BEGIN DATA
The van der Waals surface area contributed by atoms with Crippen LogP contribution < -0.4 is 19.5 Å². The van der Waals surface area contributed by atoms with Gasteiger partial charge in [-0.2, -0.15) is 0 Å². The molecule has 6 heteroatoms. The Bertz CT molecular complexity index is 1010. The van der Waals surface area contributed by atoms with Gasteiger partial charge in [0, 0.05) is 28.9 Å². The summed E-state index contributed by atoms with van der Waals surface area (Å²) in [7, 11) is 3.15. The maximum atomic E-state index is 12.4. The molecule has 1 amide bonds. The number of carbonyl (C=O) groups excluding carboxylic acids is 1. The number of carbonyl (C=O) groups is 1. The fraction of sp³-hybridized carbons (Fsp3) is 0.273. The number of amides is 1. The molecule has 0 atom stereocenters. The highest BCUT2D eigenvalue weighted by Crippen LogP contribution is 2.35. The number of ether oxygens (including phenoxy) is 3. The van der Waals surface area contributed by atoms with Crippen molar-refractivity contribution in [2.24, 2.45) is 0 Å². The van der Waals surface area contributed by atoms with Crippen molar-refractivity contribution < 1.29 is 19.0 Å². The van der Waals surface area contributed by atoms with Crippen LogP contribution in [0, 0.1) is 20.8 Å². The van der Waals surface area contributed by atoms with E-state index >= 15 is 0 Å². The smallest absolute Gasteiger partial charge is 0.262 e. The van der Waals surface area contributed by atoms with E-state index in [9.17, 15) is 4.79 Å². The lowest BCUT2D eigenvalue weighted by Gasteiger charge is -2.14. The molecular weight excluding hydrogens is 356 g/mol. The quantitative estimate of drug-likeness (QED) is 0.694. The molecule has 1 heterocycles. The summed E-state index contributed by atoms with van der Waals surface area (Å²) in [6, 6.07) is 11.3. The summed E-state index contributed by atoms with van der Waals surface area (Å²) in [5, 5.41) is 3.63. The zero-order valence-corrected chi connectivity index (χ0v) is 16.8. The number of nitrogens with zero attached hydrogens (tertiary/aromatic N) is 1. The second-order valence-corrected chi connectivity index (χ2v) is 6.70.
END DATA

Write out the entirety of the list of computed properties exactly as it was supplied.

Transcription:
The van der Waals surface area contributed by atoms with Crippen LogP contribution < -0.4 is 19.5 Å². The van der Waals surface area contributed by atoms with Gasteiger partial charge in [-0.2, -0.15) is 0 Å². The molecule has 6 heteroatoms. The Bertz CT molecular complexity index is 1010. The van der Waals surface area contributed by atoms with Gasteiger partial charge in [0, 0.05) is 28.9 Å². The summed E-state index contributed by atoms with van der Waals surface area (Å²) in [7, 11) is 3.15. The maximum atomic E-state index is 12.4. The molecule has 1 amide bonds. The number of carbonyl (C=O) groups excluding carboxylic acids is 1. The number of carbonyl (C=O) groups is 1. The fraction of sp³-hybridized carbons (Fsp3) is 0.273. The number of amides is 1. The molecule has 0 atom stereocenters. The highest BCUT2D eigenvalue weighted by Crippen LogP contribution is 2.35. The number of ether oxygens (including phenoxy) is 3. The van der Waals surface area contributed by atoms with Crippen molar-refractivity contribution in [2.24, 2.45) is 0 Å². The van der Waals surface area contributed by atoms with Crippen molar-refractivity contribution < 1.29 is 19.0 Å². The van der Waals surface area contributed by atoms with Crippen LogP contribution in [0, 0.1) is 20.8 Å². The van der Waals surface area contributed by atoms with E-state index >= 15 is 0 Å². The smallest absolute Gasteiger partial charge is 0.262 e. The van der Waals surface area contributed by atoms with E-state index in [9.17, 15) is 4.79 Å². The lowest BCUT2D eigenvalue weighted by Gasteiger charge is -2.14. The molecular weight excluding hydrogens is 356 g/mol. The quantitative estimate of drug-likeness (QED) is 0.694. The molecule has 1 heterocycles. The summed E-state index contributed by atoms with van der Waals surface area (Å²) in [6, 6.07) is 11.3. The summed E-state index contributed by atoms with van der Waals surface area (Å²) in [5, 5.41) is 3.63. The zero-order valence-corrected chi connectivity index (χ0v) is 16.8. The number of nitrogens with zero attached hydrogens (tertiary/aromatic N) is 1. The second-order valence-corrected chi connectivity index (χ2v) is 6.70.